Until recently, the nearly four billion people living in the Asian region were seen exclusively as a cheap and competitive part of production on the global market. Thanks to various economic successes and an increase in wages over the last fifteen years, a significant portion of these people – particularly in China – are taking on the role of demanding consumers. Since 2000, annual disposable income per capita has increased $1,800, while the urban population has grown by more 1.2 billion people.
A new development model means boosting trade and investments between countries of the region, as well as creating new transportation corridors throughout Asia’s largest economies, directing nations’ economic policy towards raising the quality of socioeconomic development, and increasing demand for high-quality goods and public services such as medicine, education, and social insurance. This might lead to a change in the international situation for Europe and the U.S. and to more opportunities for African and Latin American countries, Anastasia Likhacheva said in her paper.
Improving the welfare of the Asian region, particularly China, will lead to a so-called protein revolution, which involves an increase in the amount of fruit and protein, particularly processed meat products, that people consume. This will also entail a rise in the number of restaurant goers. From 2001 through 2012, Chinese foreign trade saw agricultural imports increase fivefold to $156 billion, while import dependency doubled and net food imports reached $31 billion.
Demand for clothing, shoes, electronics, furniture, and other consumer goods will also continue growing, as will demand for high-quality goods and inessentials, Likhacheva believes. According to forecasts from the company McKinsey, in 2015, Chinese consumers will account for a third of the expensive bags, shoes, watches, and jewellery acquired throughout the world.
Another promising segment is the experiences market for the middle class and the rich. Over the next several years, investors will put $5 billion into China’s Disneyland. Further, in a country where winter sports have never been popular, ski resorts are being constructed, while demand for sports equipment and clothing is on the rise and more international-level competitions are being held. Another component to this demand is restaurants, theatres, cinemas, and art galleries, which will do their part in boosting sales of new goods, fresh imported foods, alcohol, equipment, etc.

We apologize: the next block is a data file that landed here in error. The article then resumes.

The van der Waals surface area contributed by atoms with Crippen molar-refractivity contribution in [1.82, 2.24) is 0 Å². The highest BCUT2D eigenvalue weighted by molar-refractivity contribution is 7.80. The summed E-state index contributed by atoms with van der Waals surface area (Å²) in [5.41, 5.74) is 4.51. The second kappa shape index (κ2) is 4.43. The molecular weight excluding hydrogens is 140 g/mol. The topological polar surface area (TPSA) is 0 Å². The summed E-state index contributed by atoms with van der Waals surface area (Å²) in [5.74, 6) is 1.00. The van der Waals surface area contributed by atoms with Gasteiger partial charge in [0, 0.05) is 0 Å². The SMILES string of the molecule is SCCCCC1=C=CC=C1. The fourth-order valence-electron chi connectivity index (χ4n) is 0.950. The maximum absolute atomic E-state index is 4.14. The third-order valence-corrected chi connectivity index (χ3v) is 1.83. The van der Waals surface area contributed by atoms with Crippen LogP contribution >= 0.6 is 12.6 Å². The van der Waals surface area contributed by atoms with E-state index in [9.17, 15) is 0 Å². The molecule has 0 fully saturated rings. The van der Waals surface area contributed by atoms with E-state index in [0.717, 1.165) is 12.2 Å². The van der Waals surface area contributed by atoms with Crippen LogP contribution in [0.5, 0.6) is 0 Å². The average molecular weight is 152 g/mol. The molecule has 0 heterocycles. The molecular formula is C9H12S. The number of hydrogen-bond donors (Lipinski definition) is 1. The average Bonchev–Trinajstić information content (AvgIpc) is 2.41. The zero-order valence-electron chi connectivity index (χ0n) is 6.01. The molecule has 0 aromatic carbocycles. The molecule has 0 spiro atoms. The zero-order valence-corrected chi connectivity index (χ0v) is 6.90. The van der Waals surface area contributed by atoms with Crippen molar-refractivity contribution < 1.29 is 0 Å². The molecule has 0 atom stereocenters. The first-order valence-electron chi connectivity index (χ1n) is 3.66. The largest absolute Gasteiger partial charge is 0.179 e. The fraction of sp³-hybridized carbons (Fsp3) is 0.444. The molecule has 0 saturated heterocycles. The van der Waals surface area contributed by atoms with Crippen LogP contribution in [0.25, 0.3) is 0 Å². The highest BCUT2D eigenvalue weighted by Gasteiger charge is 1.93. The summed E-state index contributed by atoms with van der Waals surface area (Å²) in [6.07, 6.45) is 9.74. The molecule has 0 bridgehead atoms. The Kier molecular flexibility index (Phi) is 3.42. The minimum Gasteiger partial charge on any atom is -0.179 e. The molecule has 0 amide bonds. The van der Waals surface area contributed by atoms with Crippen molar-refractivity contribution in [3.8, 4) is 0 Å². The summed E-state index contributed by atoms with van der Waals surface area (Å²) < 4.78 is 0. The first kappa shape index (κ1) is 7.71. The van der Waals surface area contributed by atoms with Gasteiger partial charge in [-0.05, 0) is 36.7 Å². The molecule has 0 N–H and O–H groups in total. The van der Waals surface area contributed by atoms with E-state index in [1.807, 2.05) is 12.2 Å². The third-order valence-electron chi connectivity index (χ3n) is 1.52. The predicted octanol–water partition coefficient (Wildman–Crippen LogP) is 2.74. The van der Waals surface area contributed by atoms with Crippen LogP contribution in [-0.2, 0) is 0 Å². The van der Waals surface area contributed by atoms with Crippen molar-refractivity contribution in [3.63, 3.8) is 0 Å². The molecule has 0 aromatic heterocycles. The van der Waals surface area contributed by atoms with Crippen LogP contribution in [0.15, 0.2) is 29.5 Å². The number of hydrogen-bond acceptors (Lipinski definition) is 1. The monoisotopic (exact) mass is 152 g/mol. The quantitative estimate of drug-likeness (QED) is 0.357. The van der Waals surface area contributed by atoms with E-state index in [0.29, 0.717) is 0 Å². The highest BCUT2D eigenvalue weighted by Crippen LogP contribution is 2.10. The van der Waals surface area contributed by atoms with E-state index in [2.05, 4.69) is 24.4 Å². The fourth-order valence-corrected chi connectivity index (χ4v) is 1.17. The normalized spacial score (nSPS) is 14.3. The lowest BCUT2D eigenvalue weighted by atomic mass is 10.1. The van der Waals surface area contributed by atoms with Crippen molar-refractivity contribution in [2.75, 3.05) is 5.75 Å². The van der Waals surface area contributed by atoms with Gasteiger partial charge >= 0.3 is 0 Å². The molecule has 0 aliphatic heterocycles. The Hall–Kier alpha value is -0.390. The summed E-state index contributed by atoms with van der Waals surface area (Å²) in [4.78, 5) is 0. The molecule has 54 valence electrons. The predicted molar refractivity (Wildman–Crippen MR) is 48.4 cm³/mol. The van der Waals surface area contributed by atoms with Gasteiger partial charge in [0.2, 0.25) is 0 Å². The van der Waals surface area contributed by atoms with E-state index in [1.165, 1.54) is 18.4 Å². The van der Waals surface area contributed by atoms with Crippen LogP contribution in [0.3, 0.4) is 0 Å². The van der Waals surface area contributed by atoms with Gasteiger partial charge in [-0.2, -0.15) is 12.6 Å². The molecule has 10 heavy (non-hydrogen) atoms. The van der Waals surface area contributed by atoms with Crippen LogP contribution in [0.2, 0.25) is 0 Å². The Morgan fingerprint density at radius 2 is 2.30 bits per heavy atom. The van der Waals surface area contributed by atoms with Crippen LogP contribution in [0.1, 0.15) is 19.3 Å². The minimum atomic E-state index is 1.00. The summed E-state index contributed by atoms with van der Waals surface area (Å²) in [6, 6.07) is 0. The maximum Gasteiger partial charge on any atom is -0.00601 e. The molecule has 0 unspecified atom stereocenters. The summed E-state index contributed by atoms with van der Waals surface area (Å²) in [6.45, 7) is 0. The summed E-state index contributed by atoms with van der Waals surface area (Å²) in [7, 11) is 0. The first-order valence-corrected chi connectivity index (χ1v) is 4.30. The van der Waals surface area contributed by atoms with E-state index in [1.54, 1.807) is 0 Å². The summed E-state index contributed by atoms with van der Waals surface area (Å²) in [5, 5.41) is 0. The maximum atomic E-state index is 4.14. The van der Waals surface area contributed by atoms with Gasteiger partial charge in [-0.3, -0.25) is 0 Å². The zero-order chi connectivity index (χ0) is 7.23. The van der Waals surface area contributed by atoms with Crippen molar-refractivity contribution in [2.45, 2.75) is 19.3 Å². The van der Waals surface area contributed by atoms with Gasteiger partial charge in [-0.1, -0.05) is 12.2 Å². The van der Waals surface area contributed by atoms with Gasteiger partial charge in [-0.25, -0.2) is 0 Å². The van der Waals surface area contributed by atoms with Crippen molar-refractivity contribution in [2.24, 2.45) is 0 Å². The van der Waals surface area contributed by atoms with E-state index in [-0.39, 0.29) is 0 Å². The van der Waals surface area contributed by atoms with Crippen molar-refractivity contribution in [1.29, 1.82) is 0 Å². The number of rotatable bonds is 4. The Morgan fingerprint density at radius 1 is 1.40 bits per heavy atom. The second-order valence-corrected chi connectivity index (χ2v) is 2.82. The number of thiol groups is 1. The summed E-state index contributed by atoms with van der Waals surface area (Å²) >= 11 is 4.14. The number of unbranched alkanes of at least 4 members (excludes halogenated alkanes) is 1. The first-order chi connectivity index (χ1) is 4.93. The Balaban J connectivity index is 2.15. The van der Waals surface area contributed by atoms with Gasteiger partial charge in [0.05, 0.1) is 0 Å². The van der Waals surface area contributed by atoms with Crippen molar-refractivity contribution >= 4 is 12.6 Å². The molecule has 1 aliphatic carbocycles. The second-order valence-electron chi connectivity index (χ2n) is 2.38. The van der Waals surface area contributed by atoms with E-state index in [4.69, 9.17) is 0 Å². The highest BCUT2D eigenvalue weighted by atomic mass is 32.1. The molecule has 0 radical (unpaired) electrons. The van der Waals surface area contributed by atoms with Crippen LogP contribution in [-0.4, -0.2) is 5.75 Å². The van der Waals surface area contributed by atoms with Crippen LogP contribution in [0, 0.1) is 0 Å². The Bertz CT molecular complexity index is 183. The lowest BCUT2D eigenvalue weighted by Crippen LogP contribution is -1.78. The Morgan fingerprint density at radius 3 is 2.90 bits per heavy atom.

Demand is growing for traditional services as well. In the majority of Asian countries, the quality of medicine, education, and social insurance, which are typically provided by the government, needs improvement. Likhacheva expects the government and private investors to increase spending and investments in the social sphere.
Sales institutions are also changing drastically. In China, e-commerce is developing rapidly, though growth rates have slowed somewhat over the last two years. In 2013, for example, internet sales grew 43% compared with 2010 to 607.4 billion yuan. On average, Internet trade is growing faster than normal retail thanks to convenience, lower prices, home deliveries, and investments from manufacturers and retail stores. The items with the highest sales include clothing and footwear, electronics, appliances, and videogame equipment.
In September 2014, internet sales grew 49.9% year-on-year to 1.8 billion yuan, making internet trade one of the most dynamically developing sectors of the Chinese economy. China’s market for express deliveries, which soared over 60% in 2013, is the second largest in the world only after the U.S. In addition, 600 million Chinese people had internet access last year, which is equivalent to just around half of the population, while there were 277 million internet users in the U.S., or around 90% of the population.
Internet retail sales in China are expected to grow by 15%-20% per year on average. By 2020, they might reach $420-$650 billion, which will be equivalent to the amount of sales in the U.S., Great Britain, France, Germany, and Japan combined.
Under new conditions, Asia's most important developmental restrictions will remain institutional structure, international competition, and security challenges. The transformation that is occurring will require a quality reconfiguration of all the key economic processes in the region. This reconfiguration in particular will define the formation of new regional economic trends and impact the emergence of points of growth in the coming decade.
The most large-scale trends will be:
Inclusive growth and economic efficiency are becoming the main formulas for all developing countries in the region, above all China. Inclusive growth implies distributing the gains from economic growth among all citizens, while also involving the maximum number of citizens in the economic development process itself. For China, this means raising the quality of urbanization, investing heavily in human capital, and significantly increasing the quality of public services.
Over the next 10-15 years, Asia's most critical issues will be providing the resources necessary for economic growth. Opportunities for extensively boosting consumption of traditional resources have either been exhausted or this consumption is too expensive and ineffective. This is why the region’s leading economies have no way of avoiding the use of non-traditional energy sources (biofuel, wind energy, etc.) and improving energy efficiency. In addition to this strategy, gas, oil, and food imports from abroad will increase, which opens up additional opportunities for energy exporting countries, above all Russia and Kazakhstan. This will be a powerful catalyst for such economies.
Competition for fresh water will grow in the region, and a transformed food market will be reflected in the future shift towards high-protein food, increased forage imports, and more intense food trade.